The strain theory, on the other hand, developed a psychology that was premised on “the chronic malintegration of society” (54), where individuals embrace ideology to “flee anxiety” (52).  Geertz identified it primarily with Talcott Parsons (1902-1979) and the authors of the aforementioned American Business Creed monograph.  According to the strain theory (according to Geertz), “In the modern world at least, most men live lives of patterned desperation” (54).  They attempt to fulfill a certain social function, and when they fail to do so, they are led into a state of existential anxiety, and so they turn to reassuring ideology, “thus insuring the performance of roles that might otherwise be abandoned in despair or apathy” (55).

Of course, strain theorists take an evaluative view of ideology.  Thus, they highlight the irony of when “an ideologist sets out to air his grievances and finds himself contributing, through the diversionary power of his illusions, to the continued viability of the very system that grieves him.”  Geertz observed that strain theorists were aware of, and, indeed, “tend to stress negative outcomes and possibilities rather more than the positive, and they but rarely think of ideology as more than a faute de mieux stop-gap — like nail-chewing.”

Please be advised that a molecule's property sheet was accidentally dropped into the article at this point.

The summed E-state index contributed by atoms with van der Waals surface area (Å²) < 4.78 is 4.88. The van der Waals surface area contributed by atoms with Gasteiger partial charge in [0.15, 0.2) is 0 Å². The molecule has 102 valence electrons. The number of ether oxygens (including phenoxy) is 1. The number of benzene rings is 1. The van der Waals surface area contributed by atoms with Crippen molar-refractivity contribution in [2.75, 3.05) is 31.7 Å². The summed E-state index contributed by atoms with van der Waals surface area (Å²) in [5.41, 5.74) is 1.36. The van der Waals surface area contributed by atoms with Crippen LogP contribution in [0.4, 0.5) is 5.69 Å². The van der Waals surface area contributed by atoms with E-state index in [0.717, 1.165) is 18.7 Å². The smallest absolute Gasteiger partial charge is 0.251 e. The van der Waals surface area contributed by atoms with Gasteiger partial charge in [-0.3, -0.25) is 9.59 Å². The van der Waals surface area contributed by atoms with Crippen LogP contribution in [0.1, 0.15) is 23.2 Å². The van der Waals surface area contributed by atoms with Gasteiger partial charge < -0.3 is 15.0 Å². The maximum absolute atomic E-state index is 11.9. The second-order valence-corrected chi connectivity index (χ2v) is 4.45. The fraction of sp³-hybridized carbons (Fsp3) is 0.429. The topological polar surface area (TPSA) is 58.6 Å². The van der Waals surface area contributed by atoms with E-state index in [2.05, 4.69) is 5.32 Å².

But, strain theory’s “analysis of the consequences of [ideological] concern [remained] crude, vacillatory, and evasive” (56).  Within it, ideology was a pathological result of social dislocation, but the contents of ideology were not a subject for serious analysis.  In Pt. 2, we will examine Geertz’s recommended alternative.

To conclude Pt. 1, though, we can note that, though theorists of the “ideology of science” referred to Geertz, they might also be subjected to his critique.  Berman, Mulkay, and Gieryn all view the ideology of science through the frame of the “interest theory” — Berman explicitly saw the ideology as reinforcing a bourgeois capitalist social order (and his notion of ideology was decidedly evaluative), while Mulkay and Gieryn saw it in terms of scientists creating their own authority by drawing intellectual boundaries that distinguished their work.  However, the need for such an ideology of science is supposed by the strain theory — scientists attempt to function as non-ideological arbiters of proper knowledge in a society, but are “chronically malintegrated” into that society, as evidenced by serial controversy.

Sometimes the entire field of STS seems to be built on this last observation.  But in the 1980s, historians of science were torn between honest, Geertzian effort to come fully to terms with the social-epistemological contents of scientific work and knowledge through history, and a satisfaction with “truistic” depictions of scientists navigating within ideological contexts, sometimes participating in them, sometimes trying to ideologically situate themselves beyond them.

*We could also look at the history of Mannheim’s Paradox.  Historians sometimes seem to use it simultaneously to deflate the authority of non-professional historiography, as well as to deflate expectations of their own work’s ability to encapsulate the past by pointing to the “inevitable subjectivity” of historical analysis.